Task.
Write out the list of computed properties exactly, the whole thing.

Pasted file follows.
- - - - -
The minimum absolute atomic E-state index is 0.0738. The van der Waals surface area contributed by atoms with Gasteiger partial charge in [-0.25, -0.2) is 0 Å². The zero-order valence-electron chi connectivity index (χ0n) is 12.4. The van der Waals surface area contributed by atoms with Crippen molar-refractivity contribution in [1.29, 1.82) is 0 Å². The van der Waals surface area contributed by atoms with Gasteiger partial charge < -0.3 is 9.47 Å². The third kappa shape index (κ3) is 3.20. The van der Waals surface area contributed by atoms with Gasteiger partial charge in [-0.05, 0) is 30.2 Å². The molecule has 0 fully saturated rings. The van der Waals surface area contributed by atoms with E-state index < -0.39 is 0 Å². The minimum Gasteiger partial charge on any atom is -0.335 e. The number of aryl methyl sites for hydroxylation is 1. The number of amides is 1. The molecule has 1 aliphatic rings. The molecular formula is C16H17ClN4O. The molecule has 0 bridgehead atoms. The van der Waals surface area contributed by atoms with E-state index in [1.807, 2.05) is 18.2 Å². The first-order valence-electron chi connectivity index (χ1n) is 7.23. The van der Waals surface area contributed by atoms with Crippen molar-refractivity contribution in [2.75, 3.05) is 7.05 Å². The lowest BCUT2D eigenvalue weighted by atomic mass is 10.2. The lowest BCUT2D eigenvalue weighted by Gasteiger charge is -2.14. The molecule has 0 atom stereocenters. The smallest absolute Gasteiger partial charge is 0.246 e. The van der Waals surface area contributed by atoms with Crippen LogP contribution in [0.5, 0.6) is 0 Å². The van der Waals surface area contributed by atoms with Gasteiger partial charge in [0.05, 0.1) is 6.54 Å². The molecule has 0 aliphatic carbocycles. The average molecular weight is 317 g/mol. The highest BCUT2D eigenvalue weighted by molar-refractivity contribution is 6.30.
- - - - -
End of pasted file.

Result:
The minimum absolute atomic E-state index is 0.0738. The van der Waals surface area contributed by atoms with Gasteiger partial charge in [-0.25, -0.2) is 0 Å². The zero-order valence-electron chi connectivity index (χ0n) is 12.4. The van der Waals surface area contributed by atoms with Crippen molar-refractivity contribution in [1.29, 1.82) is 0 Å². The van der Waals surface area contributed by atoms with Gasteiger partial charge < -0.3 is 9.47 Å². The third kappa shape index (κ3) is 3.20. The van der Waals surface area contributed by atoms with Gasteiger partial charge in [-0.05, 0) is 30.2 Å². The molecule has 0 fully saturated rings. The van der Waals surface area contributed by atoms with E-state index < -0.39 is 0 Å². The minimum Gasteiger partial charge on any atom is -0.335 e. The number of aryl methyl sites for hydroxylation is 1. The number of amides is 1. The molecule has 1 aliphatic rings. The molecular formula is C16H17ClN4O. The molecule has 0 bridgehead atoms. The van der Waals surface area contributed by atoms with E-state index in [1.807, 2.05) is 18.2 Å². The first-order valence-electron chi connectivity index (χ1n) is 7.23. The van der Waals surface area contributed by atoms with Crippen molar-refractivity contribution in [2.75, 3.05) is 7.05 Å². The lowest BCUT2D eigenvalue weighted by atomic mass is 10.2. The lowest BCUT2D eigenvalue weighted by Gasteiger charge is -2.14. The molecule has 0 atom stereocenters. The smallest absolute Gasteiger partial charge is 0.246 e. The van der Waals surface area contributed by atoms with Crippen LogP contribution in [0.5, 0.6) is 0 Å². The van der Waals surface area contributed by atoms with Gasteiger partial charge in [0.05, 0.1) is 6.54 Å². The molecule has 0 aliphatic carbocycles. The average molecular weight is 317 g/mol. The highest BCUT2D eigenvalue weighted by molar-refractivity contribution is 6.30.